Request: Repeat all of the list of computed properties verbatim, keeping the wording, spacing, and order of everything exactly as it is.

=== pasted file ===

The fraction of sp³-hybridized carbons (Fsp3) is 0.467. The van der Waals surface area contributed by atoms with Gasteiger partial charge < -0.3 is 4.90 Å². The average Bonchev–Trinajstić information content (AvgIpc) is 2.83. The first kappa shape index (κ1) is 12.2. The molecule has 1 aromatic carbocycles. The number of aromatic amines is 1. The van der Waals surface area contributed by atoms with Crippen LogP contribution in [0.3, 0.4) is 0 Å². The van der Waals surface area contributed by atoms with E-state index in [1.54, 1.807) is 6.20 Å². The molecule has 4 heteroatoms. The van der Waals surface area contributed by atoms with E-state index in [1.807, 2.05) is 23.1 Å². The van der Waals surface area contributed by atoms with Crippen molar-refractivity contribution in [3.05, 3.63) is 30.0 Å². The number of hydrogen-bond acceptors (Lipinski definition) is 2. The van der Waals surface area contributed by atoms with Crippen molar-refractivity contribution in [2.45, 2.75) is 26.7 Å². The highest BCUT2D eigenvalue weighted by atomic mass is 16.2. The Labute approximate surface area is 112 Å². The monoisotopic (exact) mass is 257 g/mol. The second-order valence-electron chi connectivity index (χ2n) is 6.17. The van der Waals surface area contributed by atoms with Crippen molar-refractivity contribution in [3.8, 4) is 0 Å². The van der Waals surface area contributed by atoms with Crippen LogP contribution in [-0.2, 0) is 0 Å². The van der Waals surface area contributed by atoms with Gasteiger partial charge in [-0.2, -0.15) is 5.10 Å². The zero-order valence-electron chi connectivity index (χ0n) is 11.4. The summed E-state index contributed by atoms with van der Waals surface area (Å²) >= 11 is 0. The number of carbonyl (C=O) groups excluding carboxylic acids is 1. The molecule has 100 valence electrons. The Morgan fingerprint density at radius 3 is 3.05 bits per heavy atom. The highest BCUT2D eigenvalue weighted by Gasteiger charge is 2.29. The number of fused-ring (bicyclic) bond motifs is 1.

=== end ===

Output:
The fraction of sp³-hybridized carbons (Fsp3) is 0.467. The van der Waals surface area contributed by atoms with Gasteiger partial charge < -0.3 is 4.90 Å². The average Bonchev–Trinajstić information content (AvgIpc) is 2.83. The first kappa shape index (κ1) is 12.2. The molecule has 1 aromatic carbocycles. The number of aromatic amines is 1. The van der Waals surface area contributed by atoms with Crippen LogP contribution in [0.3, 0.4) is 0 Å². The van der Waals surface area contributed by atoms with E-state index in [1.54, 1.807) is 6.20 Å². The molecule has 4 heteroatoms. The van der Waals surface area contributed by atoms with E-state index in [1.807, 2.05) is 23.1 Å². The van der Waals surface area contributed by atoms with Crippen molar-refractivity contribution in [3.05, 3.63) is 30.0 Å². The number of hydrogen-bond acceptors (Lipinski definition) is 2. The van der Waals surface area contributed by atoms with Crippen molar-refractivity contribution in [2.45, 2.75) is 26.7 Å². The highest BCUT2D eigenvalue weighted by atomic mass is 16.2. The Labute approximate surface area is 112 Å². The monoisotopic (exact) mass is 257 g/mol. The second-order valence-electron chi connectivity index (χ2n) is 6.17. The van der Waals surface area contributed by atoms with Crippen molar-refractivity contribution in [3.8, 4) is 0 Å². The van der Waals surface area contributed by atoms with Crippen LogP contribution in [-0.2, 0) is 0 Å². The van der Waals surface area contributed by atoms with Gasteiger partial charge in [-0.2, -0.15) is 5.10 Å². The zero-order valence-electron chi connectivity index (χ0n) is 11.4. The summed E-state index contributed by atoms with van der Waals surface area (Å²) >= 11 is 0. The number of carbonyl (C=O) groups excluding carboxylic acids is 1. The molecule has 100 valence electrons. The Morgan fingerprint density at radius 3 is 3.05 bits per heavy atom. The highest BCUT2D eigenvalue weighted by Gasteiger charge is 2.29. The number of fused-ring (bicyclic) bond motifs is 1.